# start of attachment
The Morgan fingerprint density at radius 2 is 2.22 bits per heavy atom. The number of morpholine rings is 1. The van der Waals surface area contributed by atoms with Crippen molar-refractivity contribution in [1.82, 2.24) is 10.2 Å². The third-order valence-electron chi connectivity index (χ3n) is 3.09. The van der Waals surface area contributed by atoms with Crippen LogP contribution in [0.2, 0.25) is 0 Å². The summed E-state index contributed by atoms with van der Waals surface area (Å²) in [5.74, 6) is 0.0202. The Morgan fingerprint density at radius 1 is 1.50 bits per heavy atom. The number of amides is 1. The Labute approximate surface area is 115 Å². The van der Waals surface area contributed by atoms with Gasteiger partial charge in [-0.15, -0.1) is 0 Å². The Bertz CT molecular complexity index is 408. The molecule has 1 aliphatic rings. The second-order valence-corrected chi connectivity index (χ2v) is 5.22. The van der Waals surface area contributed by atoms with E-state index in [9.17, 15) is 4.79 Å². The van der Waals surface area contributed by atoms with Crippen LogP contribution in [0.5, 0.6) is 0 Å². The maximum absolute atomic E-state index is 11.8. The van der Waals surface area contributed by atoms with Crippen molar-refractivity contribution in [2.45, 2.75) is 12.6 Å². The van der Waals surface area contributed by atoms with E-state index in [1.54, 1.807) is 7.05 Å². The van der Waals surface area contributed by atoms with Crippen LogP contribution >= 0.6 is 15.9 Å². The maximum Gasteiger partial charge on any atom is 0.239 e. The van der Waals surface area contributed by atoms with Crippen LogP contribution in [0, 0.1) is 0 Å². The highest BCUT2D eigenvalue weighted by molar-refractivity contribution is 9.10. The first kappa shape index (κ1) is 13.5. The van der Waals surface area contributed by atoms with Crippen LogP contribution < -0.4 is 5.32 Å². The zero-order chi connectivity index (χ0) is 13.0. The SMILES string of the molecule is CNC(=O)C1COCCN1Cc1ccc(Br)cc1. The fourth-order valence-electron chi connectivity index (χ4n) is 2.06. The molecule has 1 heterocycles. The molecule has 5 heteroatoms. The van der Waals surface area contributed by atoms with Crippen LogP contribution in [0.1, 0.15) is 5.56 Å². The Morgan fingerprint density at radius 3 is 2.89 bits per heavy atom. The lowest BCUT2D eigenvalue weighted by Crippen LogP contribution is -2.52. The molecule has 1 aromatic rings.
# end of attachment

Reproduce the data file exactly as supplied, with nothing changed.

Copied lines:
The Morgan fingerprint density at radius 2 is 2.22 bits per heavy atom. The number of morpholine rings is 1. The van der Waals surface area contributed by atoms with Crippen molar-refractivity contribution in [1.82, 2.24) is 10.2 Å². The third-order valence-electron chi connectivity index (χ3n) is 3.09. The van der Waals surface area contributed by atoms with Crippen LogP contribution in [0.2, 0.25) is 0 Å². The summed E-state index contributed by atoms with van der Waals surface area (Å²) in [5.74, 6) is 0.0202. The Morgan fingerprint density at radius 1 is 1.50 bits per heavy atom. The number of amides is 1. The Labute approximate surface area is 115 Å². The van der Waals surface area contributed by atoms with Gasteiger partial charge in [-0.15, -0.1) is 0 Å². The Bertz CT molecular complexity index is 408. The molecule has 1 aliphatic rings. The second-order valence-corrected chi connectivity index (χ2v) is 5.22. The van der Waals surface area contributed by atoms with E-state index in [9.17, 15) is 4.79 Å². The van der Waals surface area contributed by atoms with Crippen LogP contribution in [0.5, 0.6) is 0 Å². The maximum absolute atomic E-state index is 11.8. The van der Waals surface area contributed by atoms with Crippen molar-refractivity contribution in [2.45, 2.75) is 12.6 Å². The van der Waals surface area contributed by atoms with E-state index in [1.54, 1.807) is 7.05 Å². The van der Waals surface area contributed by atoms with Crippen LogP contribution >= 0.6 is 15.9 Å². The maximum Gasteiger partial charge on any atom is 0.239 e. The van der Waals surface area contributed by atoms with Crippen LogP contribution in [0, 0.1) is 0 Å². The highest BCUT2D eigenvalue weighted by molar-refractivity contribution is 9.10. The first kappa shape index (κ1) is 13.5. The van der Waals surface area contributed by atoms with Crippen LogP contribution < -0.4 is 5.32 Å². The zero-order chi connectivity index (χ0) is 13.0. The SMILES string of the molecule is CNC(=O)C1COCCN1Cc1ccc(Br)cc1. The fourth-order valence-electron chi connectivity index (χ4n) is 2.06. The molecule has 1 heterocycles. The molecule has 5 heteroatoms. The van der Waals surface area contributed by atoms with Crippen LogP contribution in [0.1, 0.15) is 5.56 Å². The Morgan fingerprint density at radius 3 is 2.89 bits per heavy atom. The lowest BCUT2D eigenvalue weighted by Crippen LogP contribution is -2.52. The molecule has 1 aromatic rings.